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In 2015, record numbers of refugees sought asylum in European nations, whose response has been sadly lacking. Refugee advocate Alexander Betts posits that the problem stems from viewing migrants as a burden rather than as a rich resource. He proposes four changes that could upend this perception. getAbstract recommends Betts’s well-reasoned talk to European policy makers, people on the front lines of the crisis and those following it in the headlines.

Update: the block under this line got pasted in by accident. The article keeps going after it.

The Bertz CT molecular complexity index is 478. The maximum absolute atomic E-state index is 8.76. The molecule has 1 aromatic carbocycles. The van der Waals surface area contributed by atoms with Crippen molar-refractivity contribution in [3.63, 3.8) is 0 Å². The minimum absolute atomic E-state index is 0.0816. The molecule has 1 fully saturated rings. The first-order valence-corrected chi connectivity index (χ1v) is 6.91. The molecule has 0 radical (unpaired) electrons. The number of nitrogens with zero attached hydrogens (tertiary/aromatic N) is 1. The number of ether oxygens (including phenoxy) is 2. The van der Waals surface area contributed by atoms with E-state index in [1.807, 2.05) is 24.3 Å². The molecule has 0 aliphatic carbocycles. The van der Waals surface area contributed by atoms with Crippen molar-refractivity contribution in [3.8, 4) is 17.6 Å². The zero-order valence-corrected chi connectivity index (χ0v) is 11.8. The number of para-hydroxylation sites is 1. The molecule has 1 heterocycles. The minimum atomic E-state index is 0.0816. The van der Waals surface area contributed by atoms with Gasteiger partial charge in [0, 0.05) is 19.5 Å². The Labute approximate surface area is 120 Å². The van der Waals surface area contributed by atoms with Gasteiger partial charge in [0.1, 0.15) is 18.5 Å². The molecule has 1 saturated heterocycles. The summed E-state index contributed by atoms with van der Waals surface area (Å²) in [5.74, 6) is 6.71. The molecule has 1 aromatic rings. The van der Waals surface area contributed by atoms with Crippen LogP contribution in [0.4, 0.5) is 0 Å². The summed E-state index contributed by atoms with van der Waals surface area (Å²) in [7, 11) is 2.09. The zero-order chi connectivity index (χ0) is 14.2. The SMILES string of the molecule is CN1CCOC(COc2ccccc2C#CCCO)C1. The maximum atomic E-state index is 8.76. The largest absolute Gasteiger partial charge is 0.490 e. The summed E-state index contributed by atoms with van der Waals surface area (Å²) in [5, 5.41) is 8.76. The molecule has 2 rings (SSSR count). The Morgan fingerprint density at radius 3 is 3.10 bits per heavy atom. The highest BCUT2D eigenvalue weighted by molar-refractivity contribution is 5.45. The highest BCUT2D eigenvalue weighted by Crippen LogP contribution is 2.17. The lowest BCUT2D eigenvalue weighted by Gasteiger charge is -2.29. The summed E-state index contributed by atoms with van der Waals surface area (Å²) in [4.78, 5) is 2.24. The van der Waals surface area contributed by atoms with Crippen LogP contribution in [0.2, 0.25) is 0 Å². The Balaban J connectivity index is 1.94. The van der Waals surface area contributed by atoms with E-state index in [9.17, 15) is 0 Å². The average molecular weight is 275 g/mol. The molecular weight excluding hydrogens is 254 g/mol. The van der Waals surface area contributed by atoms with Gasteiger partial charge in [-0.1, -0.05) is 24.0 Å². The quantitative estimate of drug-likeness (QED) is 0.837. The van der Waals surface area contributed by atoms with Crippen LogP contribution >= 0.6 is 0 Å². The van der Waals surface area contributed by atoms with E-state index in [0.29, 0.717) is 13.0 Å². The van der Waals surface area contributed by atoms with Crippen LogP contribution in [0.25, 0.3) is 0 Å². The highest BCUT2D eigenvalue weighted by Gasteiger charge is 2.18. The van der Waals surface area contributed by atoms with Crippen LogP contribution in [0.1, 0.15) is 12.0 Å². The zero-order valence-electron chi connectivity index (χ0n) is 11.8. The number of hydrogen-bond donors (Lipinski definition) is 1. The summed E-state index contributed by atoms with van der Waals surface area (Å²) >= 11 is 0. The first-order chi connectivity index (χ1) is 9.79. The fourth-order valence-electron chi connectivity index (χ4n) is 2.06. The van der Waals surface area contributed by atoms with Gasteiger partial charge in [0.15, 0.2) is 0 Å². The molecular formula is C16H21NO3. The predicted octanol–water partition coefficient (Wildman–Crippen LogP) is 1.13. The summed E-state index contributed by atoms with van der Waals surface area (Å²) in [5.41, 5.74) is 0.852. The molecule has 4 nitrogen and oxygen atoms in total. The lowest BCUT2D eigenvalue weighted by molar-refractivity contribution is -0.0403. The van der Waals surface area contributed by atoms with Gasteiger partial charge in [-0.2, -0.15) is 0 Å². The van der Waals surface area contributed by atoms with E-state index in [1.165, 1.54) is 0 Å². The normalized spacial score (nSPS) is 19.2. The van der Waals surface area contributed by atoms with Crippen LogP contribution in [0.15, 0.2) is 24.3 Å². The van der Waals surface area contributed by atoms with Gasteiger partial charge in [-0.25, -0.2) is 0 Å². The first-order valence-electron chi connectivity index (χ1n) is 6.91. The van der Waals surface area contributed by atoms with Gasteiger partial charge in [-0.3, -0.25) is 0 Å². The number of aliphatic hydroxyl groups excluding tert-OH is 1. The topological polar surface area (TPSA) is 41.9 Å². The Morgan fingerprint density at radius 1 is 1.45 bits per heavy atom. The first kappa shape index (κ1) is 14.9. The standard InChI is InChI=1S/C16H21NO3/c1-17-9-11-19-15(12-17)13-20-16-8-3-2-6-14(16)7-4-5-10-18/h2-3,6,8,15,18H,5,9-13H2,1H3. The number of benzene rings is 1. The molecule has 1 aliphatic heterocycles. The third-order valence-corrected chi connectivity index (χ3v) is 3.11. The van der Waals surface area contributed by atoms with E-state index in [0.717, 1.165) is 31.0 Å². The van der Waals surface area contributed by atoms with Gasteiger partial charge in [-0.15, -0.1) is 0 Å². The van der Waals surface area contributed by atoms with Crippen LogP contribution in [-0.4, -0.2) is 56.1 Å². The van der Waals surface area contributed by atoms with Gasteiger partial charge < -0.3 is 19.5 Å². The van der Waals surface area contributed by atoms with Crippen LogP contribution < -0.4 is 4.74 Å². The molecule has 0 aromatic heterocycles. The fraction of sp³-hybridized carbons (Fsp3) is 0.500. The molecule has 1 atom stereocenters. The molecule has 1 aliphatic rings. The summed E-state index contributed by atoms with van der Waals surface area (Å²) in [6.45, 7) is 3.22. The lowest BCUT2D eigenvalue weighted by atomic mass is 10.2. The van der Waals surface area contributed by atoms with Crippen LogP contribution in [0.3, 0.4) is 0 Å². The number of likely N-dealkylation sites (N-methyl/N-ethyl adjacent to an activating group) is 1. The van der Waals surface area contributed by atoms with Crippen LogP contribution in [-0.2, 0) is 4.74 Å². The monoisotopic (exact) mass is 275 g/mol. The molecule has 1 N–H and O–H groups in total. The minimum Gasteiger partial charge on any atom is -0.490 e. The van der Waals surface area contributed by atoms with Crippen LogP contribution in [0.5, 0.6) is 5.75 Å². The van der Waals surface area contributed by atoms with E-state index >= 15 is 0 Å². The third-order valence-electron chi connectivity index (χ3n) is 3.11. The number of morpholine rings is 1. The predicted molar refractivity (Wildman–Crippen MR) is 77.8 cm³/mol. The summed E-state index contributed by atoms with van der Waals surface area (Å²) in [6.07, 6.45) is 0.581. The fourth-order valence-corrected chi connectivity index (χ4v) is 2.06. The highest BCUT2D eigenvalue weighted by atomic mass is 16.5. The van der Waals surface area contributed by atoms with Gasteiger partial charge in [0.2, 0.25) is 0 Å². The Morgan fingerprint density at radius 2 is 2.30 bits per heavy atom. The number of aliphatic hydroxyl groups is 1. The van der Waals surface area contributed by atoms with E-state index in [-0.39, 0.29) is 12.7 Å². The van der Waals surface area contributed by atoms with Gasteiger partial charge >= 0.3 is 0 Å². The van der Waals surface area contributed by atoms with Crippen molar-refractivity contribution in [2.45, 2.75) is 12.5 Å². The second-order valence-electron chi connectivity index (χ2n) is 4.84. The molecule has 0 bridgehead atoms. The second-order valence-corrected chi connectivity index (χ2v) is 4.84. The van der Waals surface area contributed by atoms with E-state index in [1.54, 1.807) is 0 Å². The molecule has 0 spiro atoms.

The European response to the 2015 refugee crisis has been abysmal and contradictory: For example, people lamented the death of toddler Alan Kurdi yet ignored the loss of more than 200 immigrant children who since have drowned in the Mediterranean. Treaties specify sharing the onus for absorbing refugees, yet European nations allow tiny Lebanon to bear most of the burden. People deplore human trafficking yet cut off legal routes into their countries. Business laments labor shortages, while governments prohibit refugees from entering the workforce. In 1951, 147 governments signed the Convention on the Status of Refugees to provide asylum for people escaping conflict and persecution. This agreement is obsolete in today’s world ...

About the Speaker

Alexander Betts is the director of the Refugee Studies Center at the University of Oxford.

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